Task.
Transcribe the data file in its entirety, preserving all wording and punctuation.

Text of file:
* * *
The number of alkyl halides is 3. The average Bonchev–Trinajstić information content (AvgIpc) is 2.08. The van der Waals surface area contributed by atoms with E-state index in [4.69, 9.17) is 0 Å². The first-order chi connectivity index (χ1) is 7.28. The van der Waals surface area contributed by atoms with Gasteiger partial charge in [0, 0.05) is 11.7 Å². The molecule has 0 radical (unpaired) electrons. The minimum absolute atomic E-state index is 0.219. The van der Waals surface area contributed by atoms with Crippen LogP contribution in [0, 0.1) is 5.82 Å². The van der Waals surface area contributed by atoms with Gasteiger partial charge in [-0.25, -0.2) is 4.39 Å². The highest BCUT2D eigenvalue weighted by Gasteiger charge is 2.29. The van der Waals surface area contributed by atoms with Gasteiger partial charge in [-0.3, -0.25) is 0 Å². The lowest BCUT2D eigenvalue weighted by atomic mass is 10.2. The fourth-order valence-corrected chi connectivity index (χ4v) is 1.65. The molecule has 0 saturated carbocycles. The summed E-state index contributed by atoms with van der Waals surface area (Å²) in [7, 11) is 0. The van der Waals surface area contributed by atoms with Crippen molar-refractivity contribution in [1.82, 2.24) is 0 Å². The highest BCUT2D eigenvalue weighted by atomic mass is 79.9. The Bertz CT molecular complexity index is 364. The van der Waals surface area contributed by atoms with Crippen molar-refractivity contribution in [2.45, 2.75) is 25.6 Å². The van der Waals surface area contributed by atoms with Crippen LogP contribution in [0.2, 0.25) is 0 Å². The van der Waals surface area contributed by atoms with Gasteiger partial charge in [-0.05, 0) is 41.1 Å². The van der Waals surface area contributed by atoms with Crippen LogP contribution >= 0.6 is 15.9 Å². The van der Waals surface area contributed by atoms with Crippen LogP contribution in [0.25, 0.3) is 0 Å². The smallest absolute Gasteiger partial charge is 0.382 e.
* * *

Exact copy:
The number of alkyl halides is 3. The average Bonchev–Trinajstić information content (AvgIpc) is 2.08. The van der Waals surface area contributed by atoms with E-state index in [4.69, 9.17) is 0 Å². The first-order chi connectivity index (χ1) is 7.28. The van der Waals surface area contributed by atoms with Gasteiger partial charge in [0, 0.05) is 11.7 Å². The molecule has 0 radical (unpaired) electrons. The minimum absolute atomic E-state index is 0.219. The van der Waals surface area contributed by atoms with Crippen LogP contribution in [0, 0.1) is 5.82 Å². The van der Waals surface area contributed by atoms with Gasteiger partial charge in [-0.25, -0.2) is 4.39 Å². The highest BCUT2D eigenvalue weighted by Gasteiger charge is 2.29. The van der Waals surface area contributed by atoms with Gasteiger partial charge in [-0.3, -0.25) is 0 Å². The lowest BCUT2D eigenvalue weighted by atomic mass is 10.2. The fourth-order valence-corrected chi connectivity index (χ4v) is 1.65. The molecule has 0 saturated carbocycles. The summed E-state index contributed by atoms with van der Waals surface area (Å²) in [7, 11) is 0. The van der Waals surface area contributed by atoms with Crippen molar-refractivity contribution in [1.82, 2.24) is 0 Å². The highest BCUT2D eigenvalue weighted by atomic mass is 79.9. The Bertz CT molecular complexity index is 364. The van der Waals surface area contributed by atoms with Crippen molar-refractivity contribution in [2.45, 2.75) is 25.6 Å². The van der Waals surface area contributed by atoms with Crippen LogP contribution in [0.2, 0.25) is 0 Å². The van der Waals surface area contributed by atoms with Gasteiger partial charge in [-0.05, 0) is 41.1 Å². The van der Waals surface area contributed by atoms with Crippen LogP contribution >= 0.6 is 15.9 Å². The van der Waals surface area contributed by atoms with Crippen LogP contribution in [0.25, 0.3) is 0 Å². The smallest absolute Gasteiger partial charge is 0.382 e.